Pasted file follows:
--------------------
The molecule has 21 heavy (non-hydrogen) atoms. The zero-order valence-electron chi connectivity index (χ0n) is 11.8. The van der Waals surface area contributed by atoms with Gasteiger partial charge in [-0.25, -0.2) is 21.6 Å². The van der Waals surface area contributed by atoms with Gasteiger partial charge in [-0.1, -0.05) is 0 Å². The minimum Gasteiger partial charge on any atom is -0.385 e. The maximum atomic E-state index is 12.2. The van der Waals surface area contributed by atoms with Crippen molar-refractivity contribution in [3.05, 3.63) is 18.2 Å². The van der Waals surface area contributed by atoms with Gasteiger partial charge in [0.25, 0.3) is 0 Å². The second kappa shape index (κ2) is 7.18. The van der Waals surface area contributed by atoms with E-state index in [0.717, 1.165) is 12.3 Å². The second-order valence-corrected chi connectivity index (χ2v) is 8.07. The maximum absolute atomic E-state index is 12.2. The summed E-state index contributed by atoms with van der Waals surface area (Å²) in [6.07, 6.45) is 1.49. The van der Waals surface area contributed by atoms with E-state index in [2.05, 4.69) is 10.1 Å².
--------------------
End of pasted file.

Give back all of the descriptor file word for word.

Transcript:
The molecule has 21 heavy (non-hydrogen) atoms. The zero-order valence-electron chi connectivity index (χ0n) is 11.8. The van der Waals surface area contributed by atoms with Gasteiger partial charge in [-0.25, -0.2) is 21.6 Å². The van der Waals surface area contributed by atoms with Gasteiger partial charge in [-0.1, -0.05) is 0 Å². The minimum Gasteiger partial charge on any atom is -0.385 e. The maximum atomic E-state index is 12.2. The van der Waals surface area contributed by atoms with Crippen molar-refractivity contribution in [3.05, 3.63) is 18.2 Å². The van der Waals surface area contributed by atoms with Gasteiger partial charge in [0.25, 0.3) is 0 Å². The second kappa shape index (κ2) is 7.18. The van der Waals surface area contributed by atoms with E-state index in [0.717, 1.165) is 12.3 Å². The second-order valence-corrected chi connectivity index (χ2v) is 8.07. The maximum absolute atomic E-state index is 12.2. The summed E-state index contributed by atoms with van der Waals surface area (Å²) in [6.07, 6.45) is 1.49. The van der Waals surface area contributed by atoms with E-state index in [2.05, 4.69) is 10.1 Å².